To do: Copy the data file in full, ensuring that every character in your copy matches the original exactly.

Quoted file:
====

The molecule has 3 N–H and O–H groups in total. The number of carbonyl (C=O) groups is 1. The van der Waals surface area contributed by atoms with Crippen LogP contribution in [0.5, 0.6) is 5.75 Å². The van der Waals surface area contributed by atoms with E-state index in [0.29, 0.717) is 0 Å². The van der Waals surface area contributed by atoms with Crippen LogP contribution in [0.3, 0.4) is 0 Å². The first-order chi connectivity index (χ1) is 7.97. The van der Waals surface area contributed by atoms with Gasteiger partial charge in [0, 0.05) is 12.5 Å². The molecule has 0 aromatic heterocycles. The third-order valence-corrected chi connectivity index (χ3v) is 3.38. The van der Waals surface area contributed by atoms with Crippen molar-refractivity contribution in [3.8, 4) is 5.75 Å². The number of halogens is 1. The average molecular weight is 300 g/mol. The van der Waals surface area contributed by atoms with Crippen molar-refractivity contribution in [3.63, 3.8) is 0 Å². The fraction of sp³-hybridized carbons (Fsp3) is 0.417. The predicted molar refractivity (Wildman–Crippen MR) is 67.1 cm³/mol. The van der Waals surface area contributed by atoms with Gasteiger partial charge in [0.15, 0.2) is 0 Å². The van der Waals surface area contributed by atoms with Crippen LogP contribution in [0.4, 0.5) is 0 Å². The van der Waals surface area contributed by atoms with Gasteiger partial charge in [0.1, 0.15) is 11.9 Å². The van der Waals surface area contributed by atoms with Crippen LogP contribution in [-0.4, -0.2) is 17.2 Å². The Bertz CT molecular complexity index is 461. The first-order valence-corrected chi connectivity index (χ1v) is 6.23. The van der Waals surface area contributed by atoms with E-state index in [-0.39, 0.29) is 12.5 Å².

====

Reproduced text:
The molecule has 3 N–H and O–H groups in total. The number of carbonyl (C=O) groups is 1. The van der Waals surface area contributed by atoms with Crippen LogP contribution in [0.5, 0.6) is 5.75 Å². The van der Waals surface area contributed by atoms with E-state index in [0.29, 0.717) is 0 Å². The van der Waals surface area contributed by atoms with Crippen LogP contribution in [0.3, 0.4) is 0 Å². The first-order chi connectivity index (χ1) is 7.97. The van der Waals surface area contributed by atoms with Gasteiger partial charge in [0, 0.05) is 12.5 Å². The molecule has 0 aromatic heterocycles. The third-order valence-corrected chi connectivity index (χ3v) is 3.38. The van der Waals surface area contributed by atoms with Crippen molar-refractivity contribution in [3.8, 4) is 5.75 Å². The number of halogens is 1. The average molecular weight is 300 g/mol. The van der Waals surface area contributed by atoms with Crippen molar-refractivity contribution in [3.63, 3.8) is 0 Å². The fraction of sp³-hybridized carbons (Fsp3) is 0.417. The predicted molar refractivity (Wildman–Crippen MR) is 67.1 cm³/mol. The van der Waals surface area contributed by atoms with Gasteiger partial charge in [0.15, 0.2) is 0 Å². The van der Waals surface area contributed by atoms with Crippen LogP contribution in [0.4, 0.5) is 0 Å². The van der Waals surface area contributed by atoms with Gasteiger partial charge in [0.1, 0.15) is 11.9 Å². The van der Waals surface area contributed by atoms with Crippen LogP contribution in [-0.4, -0.2) is 17.2 Å². The Bertz CT molecular complexity index is 461. The first-order valence-corrected chi connectivity index (χ1v) is 6.23. The van der Waals surface area contributed by atoms with E-state index in [-0.39, 0.29) is 12.5 Å².